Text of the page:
MASERU — The French Embassy on Wednesday handed over 3 000 textbooks to Education Minister ’Makabelo Mosothoane to boost the teaching of French in schools. The donation included books to guide teachers on how to teach the language. Speaking at the handover ceremony in Maseru, French Embassy acting Counselor for Cooperation and Cultural Actions, Pierre Lemonde, said the textbooks were for senior secondary education level one and two.
The books will be distributed to 11 schools that are offering French classes. Some of the schools include Soofia English Medium School in Butha-Buthe, Nulis High School in Roma and Pope John High School. “Last year, 3 000 textbooks were handed over for Form A students, and this year, 3 000 textbooks are to be used in the senior second education in Form D,” Pierre said. He said the books will enhance students’ knowledge of French. “With qualifications in French one’s career can be in translation and interpretation, teaching in schools and universities, tourism, diplomatic services and more,” he
Speaking at the occasion, Minister Mosothoane said three schools — Soofia English Medium School, Nulis High School and Pope John High School – put the books to good use and outperformed the rest of the schools and attained high marks in French language last year. “Last year, out of 11 schools studying French, three schools namely, Soofia English Medium School, Nulis High School and Pope John High School, outperformed all other schools attaining a 100 percent mark in French language, seven schools managed to get results of 92 percent and one school had a 20 percent mark,” Mosothoane said.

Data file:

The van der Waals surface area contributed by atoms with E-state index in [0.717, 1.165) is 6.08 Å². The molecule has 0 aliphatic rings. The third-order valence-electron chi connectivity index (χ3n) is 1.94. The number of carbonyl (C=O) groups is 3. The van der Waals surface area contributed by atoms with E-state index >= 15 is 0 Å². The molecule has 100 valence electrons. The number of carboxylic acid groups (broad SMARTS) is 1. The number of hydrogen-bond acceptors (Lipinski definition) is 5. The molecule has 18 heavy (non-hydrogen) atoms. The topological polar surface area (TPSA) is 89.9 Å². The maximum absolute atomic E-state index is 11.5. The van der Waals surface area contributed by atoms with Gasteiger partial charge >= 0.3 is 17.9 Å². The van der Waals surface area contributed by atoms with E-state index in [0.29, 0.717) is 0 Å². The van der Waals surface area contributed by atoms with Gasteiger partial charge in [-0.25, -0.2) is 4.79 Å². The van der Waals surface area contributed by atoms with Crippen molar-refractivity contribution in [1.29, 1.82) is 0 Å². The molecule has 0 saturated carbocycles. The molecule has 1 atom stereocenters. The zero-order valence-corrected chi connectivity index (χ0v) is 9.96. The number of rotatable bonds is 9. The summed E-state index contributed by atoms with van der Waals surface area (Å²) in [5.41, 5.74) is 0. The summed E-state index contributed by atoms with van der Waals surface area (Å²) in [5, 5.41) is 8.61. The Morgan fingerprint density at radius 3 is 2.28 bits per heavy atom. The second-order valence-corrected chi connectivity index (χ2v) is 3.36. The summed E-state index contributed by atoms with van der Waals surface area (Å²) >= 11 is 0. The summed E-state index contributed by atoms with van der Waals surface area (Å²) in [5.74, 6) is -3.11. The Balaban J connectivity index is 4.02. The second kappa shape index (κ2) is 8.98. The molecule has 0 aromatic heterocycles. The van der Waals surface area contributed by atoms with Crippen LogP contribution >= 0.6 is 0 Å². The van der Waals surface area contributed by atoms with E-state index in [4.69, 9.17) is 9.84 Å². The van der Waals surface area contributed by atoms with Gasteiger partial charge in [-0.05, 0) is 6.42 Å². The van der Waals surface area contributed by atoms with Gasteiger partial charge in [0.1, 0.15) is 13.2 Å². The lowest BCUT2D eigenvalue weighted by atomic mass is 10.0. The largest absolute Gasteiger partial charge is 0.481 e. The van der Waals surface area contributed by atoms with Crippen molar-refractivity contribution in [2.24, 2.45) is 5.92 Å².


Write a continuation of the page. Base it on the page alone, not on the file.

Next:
Camille Perdereau, Director of Alliance Francaise, said 21 000 students were currently studying French in 200 high schools in South Africa and Lesotho. At least 513 students sat for international Junior Certificate examinations in 2010.
The French Embassy said the donation was part of France’s cooperation with Africa adding the donation seeks to strengthen the relationship between France and French speaking countries worldwide.